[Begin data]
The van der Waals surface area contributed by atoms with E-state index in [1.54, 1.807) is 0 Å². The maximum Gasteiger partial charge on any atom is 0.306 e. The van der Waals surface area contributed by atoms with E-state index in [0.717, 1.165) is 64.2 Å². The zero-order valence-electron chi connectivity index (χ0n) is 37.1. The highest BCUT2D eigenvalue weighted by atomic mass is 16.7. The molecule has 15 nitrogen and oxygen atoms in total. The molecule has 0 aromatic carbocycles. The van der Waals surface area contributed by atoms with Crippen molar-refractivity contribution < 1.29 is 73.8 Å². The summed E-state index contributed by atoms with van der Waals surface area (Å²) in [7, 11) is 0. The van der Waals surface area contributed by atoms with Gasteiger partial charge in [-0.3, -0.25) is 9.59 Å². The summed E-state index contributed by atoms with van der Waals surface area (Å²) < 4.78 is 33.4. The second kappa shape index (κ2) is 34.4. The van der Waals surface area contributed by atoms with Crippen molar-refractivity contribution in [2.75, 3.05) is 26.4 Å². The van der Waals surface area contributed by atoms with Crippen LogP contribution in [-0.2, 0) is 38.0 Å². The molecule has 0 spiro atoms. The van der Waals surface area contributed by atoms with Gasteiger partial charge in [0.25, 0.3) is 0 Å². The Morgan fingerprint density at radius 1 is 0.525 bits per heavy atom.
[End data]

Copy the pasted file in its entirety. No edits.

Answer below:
The van der Waals surface area contributed by atoms with E-state index in [1.54, 1.807) is 0 Å². The maximum Gasteiger partial charge on any atom is 0.306 e. The van der Waals surface area contributed by atoms with E-state index in [0.717, 1.165) is 64.2 Å². The zero-order valence-electron chi connectivity index (χ0n) is 37.1. The highest BCUT2D eigenvalue weighted by atomic mass is 16.7. The molecule has 15 nitrogen and oxygen atoms in total. The molecule has 0 aromatic carbocycles. The van der Waals surface area contributed by atoms with Crippen molar-refractivity contribution < 1.29 is 73.8 Å². The summed E-state index contributed by atoms with van der Waals surface area (Å²) in [7, 11) is 0. The van der Waals surface area contributed by atoms with Gasteiger partial charge in [-0.3, -0.25) is 9.59 Å². The summed E-state index contributed by atoms with van der Waals surface area (Å²) < 4.78 is 33.4. The second kappa shape index (κ2) is 34.4. The van der Waals surface area contributed by atoms with Crippen molar-refractivity contribution in [2.75, 3.05) is 26.4 Å². The van der Waals surface area contributed by atoms with Crippen LogP contribution in [-0.2, 0) is 38.0 Å². The molecule has 0 spiro atoms. The van der Waals surface area contributed by atoms with Gasteiger partial charge in [0.25, 0.3) is 0 Å². The Morgan fingerprint density at radius 1 is 0.525 bits per heavy atom.